Over the last few months, startups and big tech companies have shifted from fast-growth hiring to layoffs and efficiency. We’ve seen over 100,000 layoffs in January alone, with no end in sight. A recent Techcrunch article stated that cost-cutting is taking precedence over growth investments, and companies are still spending on tech, but they are looking at their expenditures much more closely.
What does this mean for tech hiring? Various recruiters in my network have told me that their companies are shifting from fast to sustainable growth. Companies are aiming for – or protecting profitability, lowering costs and employee productivity.
How can recruiters shift from fast growth to sustainable growth? Here are five tips to get you started.
Reduce recruitment spend
Reduce the number of agencies and sourcing platforms you’re using. Reduce the amount of paid ads on your LinkedIn or any other job sites. Consider a cheaper ATS system. That embedded talent partner? That person is probably costing you around £10k-£13k a month even though their impact is, at best, equal to that of an internal recruiter but more than twice as expensive. Here’s a made-up example of yearly cost savings for small to midsized companies using tech sourcing platforms, agency fees and an embedded recruiter:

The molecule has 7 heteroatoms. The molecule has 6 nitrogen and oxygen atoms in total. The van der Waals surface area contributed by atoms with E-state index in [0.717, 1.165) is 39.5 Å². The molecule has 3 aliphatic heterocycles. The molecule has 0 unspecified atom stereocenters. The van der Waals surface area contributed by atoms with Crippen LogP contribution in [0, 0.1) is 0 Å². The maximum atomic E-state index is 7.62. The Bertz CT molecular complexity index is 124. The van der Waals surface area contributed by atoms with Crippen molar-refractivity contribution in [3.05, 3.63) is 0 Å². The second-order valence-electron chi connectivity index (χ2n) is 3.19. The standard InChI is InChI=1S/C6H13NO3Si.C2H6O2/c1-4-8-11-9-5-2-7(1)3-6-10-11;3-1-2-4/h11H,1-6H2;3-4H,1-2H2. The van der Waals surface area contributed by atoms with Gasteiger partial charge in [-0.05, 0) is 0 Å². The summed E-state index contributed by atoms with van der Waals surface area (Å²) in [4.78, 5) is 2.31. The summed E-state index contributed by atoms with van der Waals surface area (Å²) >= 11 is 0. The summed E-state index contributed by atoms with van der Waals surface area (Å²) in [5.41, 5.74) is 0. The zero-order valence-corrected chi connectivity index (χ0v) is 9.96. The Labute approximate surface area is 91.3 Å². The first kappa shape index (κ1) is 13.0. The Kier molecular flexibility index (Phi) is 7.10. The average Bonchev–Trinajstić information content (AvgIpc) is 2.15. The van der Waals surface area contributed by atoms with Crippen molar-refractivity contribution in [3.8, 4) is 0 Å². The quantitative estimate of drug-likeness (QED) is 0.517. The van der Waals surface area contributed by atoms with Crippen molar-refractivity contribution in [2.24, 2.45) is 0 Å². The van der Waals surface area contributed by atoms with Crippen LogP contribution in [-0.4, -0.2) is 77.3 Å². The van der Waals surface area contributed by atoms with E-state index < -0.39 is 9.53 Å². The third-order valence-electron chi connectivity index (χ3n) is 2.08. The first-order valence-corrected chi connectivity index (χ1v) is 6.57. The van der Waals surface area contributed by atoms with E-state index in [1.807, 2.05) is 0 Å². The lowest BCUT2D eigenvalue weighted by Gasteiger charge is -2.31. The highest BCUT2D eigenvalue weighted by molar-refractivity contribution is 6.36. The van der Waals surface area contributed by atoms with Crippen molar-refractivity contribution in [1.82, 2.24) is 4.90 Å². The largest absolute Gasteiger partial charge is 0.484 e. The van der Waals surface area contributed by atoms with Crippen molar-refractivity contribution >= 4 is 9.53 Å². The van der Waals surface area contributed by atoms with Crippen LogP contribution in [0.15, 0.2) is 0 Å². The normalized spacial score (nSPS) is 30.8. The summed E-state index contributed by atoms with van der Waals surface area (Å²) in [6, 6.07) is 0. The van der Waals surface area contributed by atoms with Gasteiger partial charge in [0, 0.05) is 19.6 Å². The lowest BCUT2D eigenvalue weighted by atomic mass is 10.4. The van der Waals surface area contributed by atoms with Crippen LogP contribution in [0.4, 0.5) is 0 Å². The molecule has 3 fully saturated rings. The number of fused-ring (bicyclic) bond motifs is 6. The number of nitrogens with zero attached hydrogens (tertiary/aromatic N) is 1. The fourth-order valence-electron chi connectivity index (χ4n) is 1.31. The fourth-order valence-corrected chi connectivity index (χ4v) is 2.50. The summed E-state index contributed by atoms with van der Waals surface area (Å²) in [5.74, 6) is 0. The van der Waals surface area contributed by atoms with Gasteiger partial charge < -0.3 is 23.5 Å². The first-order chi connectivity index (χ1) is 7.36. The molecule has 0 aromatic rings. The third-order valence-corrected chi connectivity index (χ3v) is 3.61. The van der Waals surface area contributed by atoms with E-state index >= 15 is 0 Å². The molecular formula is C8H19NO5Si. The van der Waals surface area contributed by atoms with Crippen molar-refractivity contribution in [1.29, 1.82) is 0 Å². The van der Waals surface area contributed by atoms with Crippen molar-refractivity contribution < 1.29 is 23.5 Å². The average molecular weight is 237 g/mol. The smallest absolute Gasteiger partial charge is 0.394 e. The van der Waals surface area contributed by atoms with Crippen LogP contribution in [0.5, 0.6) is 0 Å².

- LinkedIn: £13,370 for two licenses. ✅
- Greenhouse: £8000 ✅
- Hired.com: £18,000 ❌
- Otta.com: £14,000 ❌
- Cord.co: £11,800 ❌
- Agency fees estimate: £120,000 (±5-6 placements) ❌
- Embedded recruiter: £80,000 (6 month contract, £13.3k a month) ❌
Deprioritise quantity of candidates
Hiring teams are obsessed with volume-related metrics, such as the number of candidates considered for each vacancy and the number of interviews per hire. However, a high-volume approach to hiring can be counterproductive.
For one, attempting to review a large volume of candidates can lead to “analysis paralysis,” where hiring managers become overwhelmed by the sheer number of options and struggle to decide. Additionally, viewing hiring as a numbers game can lead to a false sense of progress, where managers believe they are getting closer to finding the perfect candidate simply because they have reviewed a certain number of resumes.
Not only does a high volume of candidates lead to more time spent interviewing, but it can also result in more money spent on agencies. This approach can significantly drain resources better spent elsewhere, leading to higher expectations and disappointment.
In light of these factors, it is important to consider other metrics besides volume when evaluating the success of a hiring process. Rather than focusing on sheer numbers, prioritising quality over quantity may be more effective.
Focus on quality of candidates
The most important step to finding great candidates is carefully defining what “great” looks like. You can define the traits of a good candidate by implementing a Structured Interview Process with every new role. This process should include the following: